You can’t read a magazine or newspaper without there being a reference to a new celebrity mum and hype around the new baby’s sometimes ‘unusual’ name.
Such hype surrounding the name of these celebrities babies has resulted in them being considered by some as a ‘brand’. Consequently there has been a surge of domain names registrations soon after the announcement of the celebrity baby’s name. This is known as cyber-squatting. The notion where a domain name is registered for a word which is likely to have significant goodwill in the future. The cyber-squatter will register the name and sit on it for a while to then try and sell the domain name for a profit.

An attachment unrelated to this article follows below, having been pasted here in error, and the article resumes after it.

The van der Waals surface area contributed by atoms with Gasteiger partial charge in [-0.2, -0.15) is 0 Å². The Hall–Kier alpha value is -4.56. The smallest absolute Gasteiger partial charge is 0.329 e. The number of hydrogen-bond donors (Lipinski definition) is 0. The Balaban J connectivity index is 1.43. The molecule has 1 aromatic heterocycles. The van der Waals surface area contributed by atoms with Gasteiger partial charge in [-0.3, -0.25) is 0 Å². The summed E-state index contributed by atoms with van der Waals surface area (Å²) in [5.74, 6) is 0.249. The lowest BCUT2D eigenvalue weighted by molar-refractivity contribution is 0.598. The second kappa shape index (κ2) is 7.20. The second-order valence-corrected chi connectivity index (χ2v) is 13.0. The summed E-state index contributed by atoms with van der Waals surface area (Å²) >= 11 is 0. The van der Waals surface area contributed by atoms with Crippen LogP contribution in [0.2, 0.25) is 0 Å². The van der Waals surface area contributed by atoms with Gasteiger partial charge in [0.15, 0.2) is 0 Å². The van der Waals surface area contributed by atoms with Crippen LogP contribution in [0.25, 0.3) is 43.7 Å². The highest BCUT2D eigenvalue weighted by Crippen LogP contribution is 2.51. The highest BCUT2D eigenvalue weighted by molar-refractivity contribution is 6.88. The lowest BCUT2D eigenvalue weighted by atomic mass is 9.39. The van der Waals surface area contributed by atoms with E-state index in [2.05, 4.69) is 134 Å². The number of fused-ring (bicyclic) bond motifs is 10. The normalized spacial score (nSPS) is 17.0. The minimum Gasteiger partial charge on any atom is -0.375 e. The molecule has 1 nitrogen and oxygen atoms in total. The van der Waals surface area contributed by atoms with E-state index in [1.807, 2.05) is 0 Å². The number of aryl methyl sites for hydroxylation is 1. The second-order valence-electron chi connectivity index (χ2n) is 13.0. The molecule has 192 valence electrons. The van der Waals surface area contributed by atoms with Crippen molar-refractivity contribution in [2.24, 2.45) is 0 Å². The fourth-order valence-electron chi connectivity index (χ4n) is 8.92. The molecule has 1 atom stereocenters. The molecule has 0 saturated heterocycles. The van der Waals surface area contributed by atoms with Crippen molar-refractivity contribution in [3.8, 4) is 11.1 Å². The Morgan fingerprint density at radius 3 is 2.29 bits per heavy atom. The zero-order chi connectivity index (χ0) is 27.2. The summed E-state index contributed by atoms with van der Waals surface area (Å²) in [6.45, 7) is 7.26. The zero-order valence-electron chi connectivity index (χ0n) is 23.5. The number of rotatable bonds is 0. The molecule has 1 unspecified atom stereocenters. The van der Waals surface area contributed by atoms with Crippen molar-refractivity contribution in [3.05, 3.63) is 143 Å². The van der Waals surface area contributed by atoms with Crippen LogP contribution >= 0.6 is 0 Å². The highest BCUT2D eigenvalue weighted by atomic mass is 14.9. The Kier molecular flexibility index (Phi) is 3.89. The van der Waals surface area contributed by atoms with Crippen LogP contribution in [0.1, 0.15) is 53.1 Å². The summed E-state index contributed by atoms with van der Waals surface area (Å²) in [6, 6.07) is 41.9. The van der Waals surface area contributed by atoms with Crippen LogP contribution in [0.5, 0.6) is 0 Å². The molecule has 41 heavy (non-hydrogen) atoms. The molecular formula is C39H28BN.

Usually the rightful owner of a ‘brand’ will be able to recover the domain name by making an application to the domain name dispute resolution service. Having evidence to support an application will be crucial and usually showing you have trade mark for the word will suffice. Unfortunately, in the UK you may have some difficulty in registering a trade mark for a name, as often names are ‘devoid of distinctness’. Therefore to support an application to recover the domain name, the applicant may have to demonstrate that the cyber-squatter has no rights in the domain name and is simply holding the domain name to seek a commercial gain.
With the increase in celebrity ’brands’ it is expected that cyber-squatting and domain name disputes will dramatically increase.